Wednesday, March 31, 2010

Starting of Embedded Project

Embedded projects start with selecting hardware. Based on the requirements of the project, such as cost, battery life, communications, and user interface, a few processors and technologies become obvious choices. For example, low-power consumer devices frequently use ARM processors, and industrial control applications frequently use Intel x86 parts. The hardware selection doesn’t occur in isolation; the team selecting the hardware must at the same time consider the peripheral devices and driver availability.

The trend is toward purchasing off-the-shelf hardware and peripherals and putting them together with standard interconnects, like a PCMCIA or USB bus. Because most chips are SOC designs, that means the system on the chip is most of the hardware found on a typical computer; the peripherals that aren’t on the chip are a bit esoteric, proprietary, or costly, and drivers may not be available in all cases. For instance, wireless network interfaces aren’t part of an SOC and are sold as a separate module that attach to the PCI, USB, or PCMCIA bus on the board.1 Many SOC designs don’t contain storage or RAM, because those are higher cost and power consumption items. In addition, RAM and storage requirements vary greatly between designs.

Embedded projects fall into one of two categories:

• Those that ship with standard-sized hardware boards (COTS): A perfect example of this sort of project is a kiosk containing a consumer application. The case around the device is sufficiently large that the size of the board is of little concern. In fact, for a kiosk, you want to create a casing large and heavy enough to prevent tipping or theft. Although the marketing group at your company may try to give the device a fancy appearance, a PC-AT device can fit into the case with room left over for some eight-track tapes, a turn table, and a boom box. The size and form factor of the board aren’t important because there’s plenty of room due to the design of the case itself. Industrial devices also fit into this classification; most factory floors aren’t space constrained, and the appearance of the end product isn’t as important as it is for a device used by a consumer.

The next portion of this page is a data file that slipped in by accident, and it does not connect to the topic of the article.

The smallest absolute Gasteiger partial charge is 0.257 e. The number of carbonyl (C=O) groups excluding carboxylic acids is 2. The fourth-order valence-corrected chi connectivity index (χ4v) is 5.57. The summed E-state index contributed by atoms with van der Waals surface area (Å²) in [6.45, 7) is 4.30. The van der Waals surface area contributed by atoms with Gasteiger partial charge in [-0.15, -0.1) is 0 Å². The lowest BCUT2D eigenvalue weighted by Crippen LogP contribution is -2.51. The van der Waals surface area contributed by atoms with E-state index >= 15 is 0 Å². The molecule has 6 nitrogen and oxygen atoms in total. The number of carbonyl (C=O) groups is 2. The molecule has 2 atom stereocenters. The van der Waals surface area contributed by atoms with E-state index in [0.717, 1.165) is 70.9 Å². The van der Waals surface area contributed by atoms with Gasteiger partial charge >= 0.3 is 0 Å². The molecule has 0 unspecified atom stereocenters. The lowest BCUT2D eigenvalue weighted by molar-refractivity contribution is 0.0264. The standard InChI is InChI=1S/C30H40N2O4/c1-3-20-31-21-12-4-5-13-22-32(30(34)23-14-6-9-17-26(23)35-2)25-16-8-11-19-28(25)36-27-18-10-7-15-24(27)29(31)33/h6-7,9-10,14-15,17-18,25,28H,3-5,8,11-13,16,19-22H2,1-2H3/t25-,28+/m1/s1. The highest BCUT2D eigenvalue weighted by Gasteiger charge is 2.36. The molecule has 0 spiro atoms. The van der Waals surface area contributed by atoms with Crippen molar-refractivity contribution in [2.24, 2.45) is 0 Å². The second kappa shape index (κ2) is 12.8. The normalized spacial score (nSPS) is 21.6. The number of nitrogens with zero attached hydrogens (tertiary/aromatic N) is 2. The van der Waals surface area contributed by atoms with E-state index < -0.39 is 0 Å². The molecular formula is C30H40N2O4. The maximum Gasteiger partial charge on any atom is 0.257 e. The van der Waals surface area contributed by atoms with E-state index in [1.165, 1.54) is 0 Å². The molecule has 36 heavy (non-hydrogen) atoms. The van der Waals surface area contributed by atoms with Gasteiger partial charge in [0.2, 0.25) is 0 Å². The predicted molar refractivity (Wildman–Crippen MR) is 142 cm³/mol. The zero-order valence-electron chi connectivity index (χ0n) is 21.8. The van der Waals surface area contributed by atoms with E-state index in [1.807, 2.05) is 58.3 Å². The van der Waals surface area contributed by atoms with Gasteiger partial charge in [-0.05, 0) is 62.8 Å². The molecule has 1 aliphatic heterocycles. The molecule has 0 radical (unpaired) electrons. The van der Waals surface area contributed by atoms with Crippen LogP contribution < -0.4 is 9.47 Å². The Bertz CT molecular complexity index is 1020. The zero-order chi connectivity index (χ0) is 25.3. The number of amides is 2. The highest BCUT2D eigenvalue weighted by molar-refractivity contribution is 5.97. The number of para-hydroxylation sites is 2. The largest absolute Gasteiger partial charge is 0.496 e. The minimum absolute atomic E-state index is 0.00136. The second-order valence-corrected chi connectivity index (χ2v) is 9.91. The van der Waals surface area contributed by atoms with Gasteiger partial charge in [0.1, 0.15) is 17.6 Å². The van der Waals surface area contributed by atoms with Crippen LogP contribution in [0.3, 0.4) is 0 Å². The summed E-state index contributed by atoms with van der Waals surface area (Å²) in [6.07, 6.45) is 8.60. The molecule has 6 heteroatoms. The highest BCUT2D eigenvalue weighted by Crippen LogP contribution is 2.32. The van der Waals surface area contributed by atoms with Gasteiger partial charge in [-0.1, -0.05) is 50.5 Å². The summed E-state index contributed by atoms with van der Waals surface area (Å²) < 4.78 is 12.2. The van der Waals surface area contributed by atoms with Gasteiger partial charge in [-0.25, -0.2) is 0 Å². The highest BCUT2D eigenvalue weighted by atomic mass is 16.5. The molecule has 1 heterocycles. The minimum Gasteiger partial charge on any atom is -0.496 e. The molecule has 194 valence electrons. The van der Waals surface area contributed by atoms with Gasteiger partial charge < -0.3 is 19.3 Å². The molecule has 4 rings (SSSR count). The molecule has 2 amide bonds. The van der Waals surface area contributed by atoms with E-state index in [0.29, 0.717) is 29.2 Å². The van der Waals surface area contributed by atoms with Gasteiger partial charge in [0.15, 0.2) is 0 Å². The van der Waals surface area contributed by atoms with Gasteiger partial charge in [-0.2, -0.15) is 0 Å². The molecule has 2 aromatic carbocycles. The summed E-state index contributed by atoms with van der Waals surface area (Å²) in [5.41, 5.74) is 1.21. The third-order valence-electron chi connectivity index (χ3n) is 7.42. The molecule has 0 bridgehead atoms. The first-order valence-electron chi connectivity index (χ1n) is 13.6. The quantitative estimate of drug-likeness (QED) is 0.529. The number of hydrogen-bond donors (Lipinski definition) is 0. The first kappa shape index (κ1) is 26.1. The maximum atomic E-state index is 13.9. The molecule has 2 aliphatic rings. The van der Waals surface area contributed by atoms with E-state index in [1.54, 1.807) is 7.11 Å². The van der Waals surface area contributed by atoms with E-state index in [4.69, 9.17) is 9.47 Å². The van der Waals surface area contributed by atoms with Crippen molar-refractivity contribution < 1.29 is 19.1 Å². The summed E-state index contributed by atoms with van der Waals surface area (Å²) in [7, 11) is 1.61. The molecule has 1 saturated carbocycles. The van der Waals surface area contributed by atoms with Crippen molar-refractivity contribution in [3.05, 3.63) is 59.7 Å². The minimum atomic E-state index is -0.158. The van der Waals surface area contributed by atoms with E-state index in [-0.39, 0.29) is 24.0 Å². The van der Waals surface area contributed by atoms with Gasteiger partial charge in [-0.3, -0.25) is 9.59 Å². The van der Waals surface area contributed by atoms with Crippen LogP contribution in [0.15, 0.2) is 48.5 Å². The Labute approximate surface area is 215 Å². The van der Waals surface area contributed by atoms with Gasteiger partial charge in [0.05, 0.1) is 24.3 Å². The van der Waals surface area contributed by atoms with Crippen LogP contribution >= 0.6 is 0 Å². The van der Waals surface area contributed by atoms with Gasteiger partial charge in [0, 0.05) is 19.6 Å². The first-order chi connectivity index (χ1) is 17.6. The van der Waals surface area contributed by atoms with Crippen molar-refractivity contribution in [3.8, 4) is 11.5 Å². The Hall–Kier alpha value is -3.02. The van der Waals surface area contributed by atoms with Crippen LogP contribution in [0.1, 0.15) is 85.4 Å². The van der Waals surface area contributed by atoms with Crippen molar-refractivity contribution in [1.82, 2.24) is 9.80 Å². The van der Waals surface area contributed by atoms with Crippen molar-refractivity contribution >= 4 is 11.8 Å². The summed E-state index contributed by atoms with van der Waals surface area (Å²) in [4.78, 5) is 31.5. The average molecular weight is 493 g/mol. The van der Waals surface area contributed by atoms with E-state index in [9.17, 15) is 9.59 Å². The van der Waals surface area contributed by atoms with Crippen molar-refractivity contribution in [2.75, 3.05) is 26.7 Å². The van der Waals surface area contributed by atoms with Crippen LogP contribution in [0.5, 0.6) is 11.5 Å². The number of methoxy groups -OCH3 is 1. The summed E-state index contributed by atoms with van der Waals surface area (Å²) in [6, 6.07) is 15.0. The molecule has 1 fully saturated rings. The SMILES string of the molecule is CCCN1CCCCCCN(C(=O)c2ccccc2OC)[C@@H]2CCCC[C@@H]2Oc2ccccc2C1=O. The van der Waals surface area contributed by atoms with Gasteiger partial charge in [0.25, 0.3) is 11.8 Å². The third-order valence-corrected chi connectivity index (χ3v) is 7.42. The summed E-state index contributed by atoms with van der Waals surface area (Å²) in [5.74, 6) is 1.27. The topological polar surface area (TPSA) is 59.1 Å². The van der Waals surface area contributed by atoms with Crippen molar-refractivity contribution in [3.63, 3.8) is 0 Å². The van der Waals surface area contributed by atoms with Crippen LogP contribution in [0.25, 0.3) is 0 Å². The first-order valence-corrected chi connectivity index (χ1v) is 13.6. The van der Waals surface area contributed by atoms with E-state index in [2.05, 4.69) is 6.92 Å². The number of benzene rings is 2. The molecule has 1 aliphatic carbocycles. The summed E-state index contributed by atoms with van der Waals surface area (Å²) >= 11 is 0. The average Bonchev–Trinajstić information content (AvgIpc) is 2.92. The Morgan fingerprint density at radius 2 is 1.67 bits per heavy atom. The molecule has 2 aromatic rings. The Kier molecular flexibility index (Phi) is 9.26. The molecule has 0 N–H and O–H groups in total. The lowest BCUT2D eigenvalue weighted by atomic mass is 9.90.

• Those that require custom hardware design (custom): Cell phones are great examples of these devices. For these projects, an industrial designer has authored a case that the hardware must fit into without altering the design too much. For a cell phone, the appearance as much as the capabilities matter to the end user. Products that fall into this class usually have strict power budgets for two reasons: battery life is a selling point, and the battery is the largest and heaviest (and sometimes costliest) component in the design. Making the most out of the battery means more freedom for the designers and a greater profit margin for the manufacturers. Frequently, these projects are built in high volume, so the work put into reducing the per-unit cost can be amortized over tens of thousands of units, making the effort worthwhile.

A half step is emerging between these categories: the stamp form factor, where a small board contains the processor and a few peripherals, like memory or flash, and has leads so it can be plugged into a daughter board. The task of the hardware designer is much less complex than when designing a complete board but much more involved than using a COTS board. The hybrid approach means lower hardware-design costs, a smaller form factor, and more control over the power consumption of the board, because the hardware designer can pick and choose the exact set of peripherals included on the board.

Understanding which category your project falls into helps you understand the development approach and how Linux can be used. In both cases, development begins on a (aptly named) development board that has nearly all the peripherals supported by the chip. Chip vendors like to target their chips to certain market segments (such as cell phone, automotive, or industrial control); they sell development kits containing a board with the processor bundled with the peripherals used by those developers so the engineers can quickly prototype a system. For example, a cell phone development kit includes a small screen, a numeric keypad, and GPRS hardware so software and hardware engineering can begin quickly. The final hardware design includes the same, or a similar, CPU chip on a customdesigned board with the necessary peripherals for the design that are similar to those included with the development kit.

However, teams of the COTS variety select a development board that best meets their requirements and use it as is for the product. Such users pick a standard form factor (like mini-itx) so the company making the case can put the mounting hardware in the right place inside the kiosk or the right case can be sourced for the project. When you’re working on a COTS project, the board used for development is identical to the board deployed in the product. Although a COTS board is more expensive on a per-unit basis, there is little hardware engineering fixed cost to amortize over the production run. Designing a custom board costs at least $50,000, and tooling costs for fabrication are at least that much again, so a product with a production run of a few hundred units has an average cost much higher than the average cost of purchasing an off-the-shelf board.

Source of Information : Pro Linux Embedded Systems

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